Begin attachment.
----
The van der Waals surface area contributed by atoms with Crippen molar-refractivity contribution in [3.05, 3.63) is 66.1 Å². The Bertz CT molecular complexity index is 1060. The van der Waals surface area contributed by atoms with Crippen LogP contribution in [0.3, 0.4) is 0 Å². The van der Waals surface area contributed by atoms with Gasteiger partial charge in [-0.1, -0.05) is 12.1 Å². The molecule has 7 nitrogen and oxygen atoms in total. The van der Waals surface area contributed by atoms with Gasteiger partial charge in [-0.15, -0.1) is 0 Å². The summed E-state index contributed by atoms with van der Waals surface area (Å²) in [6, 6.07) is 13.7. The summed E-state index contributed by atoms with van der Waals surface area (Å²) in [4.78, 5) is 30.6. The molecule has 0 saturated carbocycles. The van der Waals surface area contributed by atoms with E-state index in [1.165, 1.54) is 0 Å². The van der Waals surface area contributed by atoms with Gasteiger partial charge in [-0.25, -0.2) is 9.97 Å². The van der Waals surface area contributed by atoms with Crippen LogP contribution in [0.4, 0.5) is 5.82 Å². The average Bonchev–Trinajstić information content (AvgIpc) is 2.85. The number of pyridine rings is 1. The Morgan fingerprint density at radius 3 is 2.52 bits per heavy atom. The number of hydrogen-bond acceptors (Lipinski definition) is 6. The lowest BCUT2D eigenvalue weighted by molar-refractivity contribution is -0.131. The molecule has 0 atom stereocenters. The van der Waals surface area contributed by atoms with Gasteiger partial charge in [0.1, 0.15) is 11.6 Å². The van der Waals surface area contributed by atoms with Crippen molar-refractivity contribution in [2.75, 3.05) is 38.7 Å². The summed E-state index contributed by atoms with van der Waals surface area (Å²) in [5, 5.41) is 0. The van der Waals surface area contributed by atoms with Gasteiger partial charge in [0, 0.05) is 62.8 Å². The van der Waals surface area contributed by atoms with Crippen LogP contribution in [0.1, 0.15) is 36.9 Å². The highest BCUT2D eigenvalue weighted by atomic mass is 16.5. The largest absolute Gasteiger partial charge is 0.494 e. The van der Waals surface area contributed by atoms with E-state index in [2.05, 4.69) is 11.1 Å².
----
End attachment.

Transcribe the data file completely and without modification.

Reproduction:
The van der Waals surface area contributed by atoms with Crippen molar-refractivity contribution in [3.05, 3.63) is 66.1 Å². The Bertz CT molecular complexity index is 1060. The van der Waals surface area contributed by atoms with Crippen LogP contribution in [0.3, 0.4) is 0 Å². The van der Waals surface area contributed by atoms with Gasteiger partial charge in [-0.1, -0.05) is 12.1 Å². The molecule has 7 nitrogen and oxygen atoms in total. The van der Waals surface area contributed by atoms with Gasteiger partial charge in [-0.15, -0.1) is 0 Å². The summed E-state index contributed by atoms with van der Waals surface area (Å²) in [6, 6.07) is 13.7. The summed E-state index contributed by atoms with van der Waals surface area (Å²) in [4.78, 5) is 30.6. The molecule has 0 saturated carbocycles. The van der Waals surface area contributed by atoms with E-state index in [1.165, 1.54) is 0 Å². The van der Waals surface area contributed by atoms with Gasteiger partial charge in [-0.25, -0.2) is 9.97 Å². The van der Waals surface area contributed by atoms with Crippen LogP contribution in [0.4, 0.5) is 5.82 Å². The average Bonchev–Trinajstić information content (AvgIpc) is 2.85. The number of pyridine rings is 1. The Morgan fingerprint density at radius 3 is 2.52 bits per heavy atom. The number of hydrogen-bond acceptors (Lipinski definition) is 6. The lowest BCUT2D eigenvalue weighted by molar-refractivity contribution is -0.131. The molecule has 0 atom stereocenters. The van der Waals surface area contributed by atoms with Gasteiger partial charge in [0.1, 0.15) is 11.6 Å². The van der Waals surface area contributed by atoms with Crippen molar-refractivity contribution in [2.75, 3.05) is 38.7 Å². The summed E-state index contributed by atoms with van der Waals surface area (Å²) in [5, 5.41) is 0. The van der Waals surface area contributed by atoms with Gasteiger partial charge in [0, 0.05) is 62.8 Å². The van der Waals surface area contributed by atoms with Crippen LogP contribution in [0.1, 0.15) is 36.9 Å². The highest BCUT2D eigenvalue weighted by atomic mass is 16.5. The largest absolute Gasteiger partial charge is 0.494 e. The van der Waals surface area contributed by atoms with E-state index in [2.05, 4.69) is 11.1 Å².